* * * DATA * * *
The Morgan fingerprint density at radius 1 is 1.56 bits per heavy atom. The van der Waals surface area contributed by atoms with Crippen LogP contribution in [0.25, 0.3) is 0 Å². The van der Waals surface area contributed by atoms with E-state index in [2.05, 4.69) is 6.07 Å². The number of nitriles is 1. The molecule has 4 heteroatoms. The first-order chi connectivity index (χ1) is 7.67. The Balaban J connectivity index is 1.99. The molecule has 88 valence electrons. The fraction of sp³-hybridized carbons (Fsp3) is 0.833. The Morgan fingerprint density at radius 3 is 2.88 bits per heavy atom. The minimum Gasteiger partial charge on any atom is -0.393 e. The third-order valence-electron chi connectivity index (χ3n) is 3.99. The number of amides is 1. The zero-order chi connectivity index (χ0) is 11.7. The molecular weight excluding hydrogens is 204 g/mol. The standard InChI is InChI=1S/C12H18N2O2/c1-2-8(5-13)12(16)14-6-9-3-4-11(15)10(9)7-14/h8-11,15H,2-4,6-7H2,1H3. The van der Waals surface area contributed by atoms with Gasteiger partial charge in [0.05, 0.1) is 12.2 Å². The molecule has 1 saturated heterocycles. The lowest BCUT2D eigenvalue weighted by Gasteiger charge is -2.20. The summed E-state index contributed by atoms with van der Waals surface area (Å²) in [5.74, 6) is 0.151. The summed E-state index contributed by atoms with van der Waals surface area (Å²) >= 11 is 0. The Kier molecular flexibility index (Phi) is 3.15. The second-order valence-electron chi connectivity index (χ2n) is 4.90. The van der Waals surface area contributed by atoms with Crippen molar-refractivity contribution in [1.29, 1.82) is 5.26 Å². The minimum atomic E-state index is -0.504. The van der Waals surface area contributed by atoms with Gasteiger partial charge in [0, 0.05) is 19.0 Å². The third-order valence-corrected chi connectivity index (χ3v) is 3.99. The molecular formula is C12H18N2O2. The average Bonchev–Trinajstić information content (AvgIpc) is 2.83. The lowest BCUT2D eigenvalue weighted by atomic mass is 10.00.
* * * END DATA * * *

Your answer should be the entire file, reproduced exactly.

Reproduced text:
The Morgan fingerprint density at radius 1 is 1.56 bits per heavy atom. The van der Waals surface area contributed by atoms with Crippen LogP contribution in [0.25, 0.3) is 0 Å². The van der Waals surface area contributed by atoms with E-state index in [2.05, 4.69) is 6.07 Å². The number of nitriles is 1. The molecule has 4 heteroatoms. The first-order chi connectivity index (χ1) is 7.67. The Balaban J connectivity index is 1.99. The molecule has 88 valence electrons. The fraction of sp³-hybridized carbons (Fsp3) is 0.833. The Morgan fingerprint density at radius 3 is 2.88 bits per heavy atom. The minimum Gasteiger partial charge on any atom is -0.393 e. The third-order valence-electron chi connectivity index (χ3n) is 3.99. The number of amides is 1. The zero-order chi connectivity index (χ0) is 11.7. The molecular weight excluding hydrogens is 204 g/mol. The standard InChI is InChI=1S/C12H18N2O2/c1-2-8(5-13)12(16)14-6-9-3-4-11(15)10(9)7-14/h8-11,15H,2-4,6-7H2,1H3. The van der Waals surface area contributed by atoms with Gasteiger partial charge in [0.05, 0.1) is 12.2 Å². The molecule has 1 saturated heterocycles. The lowest BCUT2D eigenvalue weighted by Gasteiger charge is -2.20. The summed E-state index contributed by atoms with van der Waals surface area (Å²) in [5.74, 6) is 0.151. The summed E-state index contributed by atoms with van der Waals surface area (Å²) >= 11 is 0. The Kier molecular flexibility index (Phi) is 3.15. The second-order valence-electron chi connectivity index (χ2n) is 4.90. The van der Waals surface area contributed by atoms with Crippen molar-refractivity contribution in [1.29, 1.82) is 5.26 Å². The minimum atomic E-state index is -0.504. The van der Waals surface area contributed by atoms with Gasteiger partial charge in [0, 0.05) is 19.0 Å². The third-order valence-corrected chi connectivity index (χ3v) is 3.99. The molecular formula is C12H18N2O2. The average Bonchev–Trinajstić information content (AvgIpc) is 2.83. The lowest BCUT2D eigenvalue weighted by atomic mass is 10.00.